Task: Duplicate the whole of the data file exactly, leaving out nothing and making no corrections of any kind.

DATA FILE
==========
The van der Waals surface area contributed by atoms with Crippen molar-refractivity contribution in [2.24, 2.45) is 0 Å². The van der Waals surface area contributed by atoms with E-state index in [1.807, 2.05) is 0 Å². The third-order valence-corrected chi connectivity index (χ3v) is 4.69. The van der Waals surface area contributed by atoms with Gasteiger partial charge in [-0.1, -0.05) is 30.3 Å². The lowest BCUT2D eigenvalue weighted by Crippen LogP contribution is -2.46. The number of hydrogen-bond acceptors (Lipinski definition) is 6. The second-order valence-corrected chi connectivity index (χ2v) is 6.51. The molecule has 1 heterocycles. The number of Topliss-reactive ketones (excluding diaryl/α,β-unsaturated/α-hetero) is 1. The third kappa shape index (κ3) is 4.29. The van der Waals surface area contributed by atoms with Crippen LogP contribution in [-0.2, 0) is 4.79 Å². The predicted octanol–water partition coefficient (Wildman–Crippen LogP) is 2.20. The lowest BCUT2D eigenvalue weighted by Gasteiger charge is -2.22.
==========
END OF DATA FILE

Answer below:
The van der Waals surface area contributed by atoms with Crippen molar-refractivity contribution in [2.24, 2.45) is 0 Å². The van der Waals surface area contributed by atoms with E-state index in [1.807, 2.05) is 0 Å². The third-order valence-corrected chi connectivity index (χ3v) is 4.69. The van der Waals surface area contributed by atoms with Gasteiger partial charge in [-0.1, -0.05) is 30.3 Å². The lowest BCUT2D eigenvalue weighted by Crippen LogP contribution is -2.46. The number of hydrogen-bond acceptors (Lipinski definition) is 6. The second-order valence-corrected chi connectivity index (χ2v) is 6.51. The molecule has 1 heterocycles. The number of Topliss-reactive ketones (excluding diaryl/α,β-unsaturated/α-hetero) is 1. The third kappa shape index (κ3) is 4.29. The van der Waals surface area contributed by atoms with Crippen LogP contribution in [-0.2, 0) is 4.79 Å². The predicted octanol–water partition coefficient (Wildman–Crippen LogP) is 2.20. The lowest BCUT2D eigenvalue weighted by Gasteiger charge is -2.22.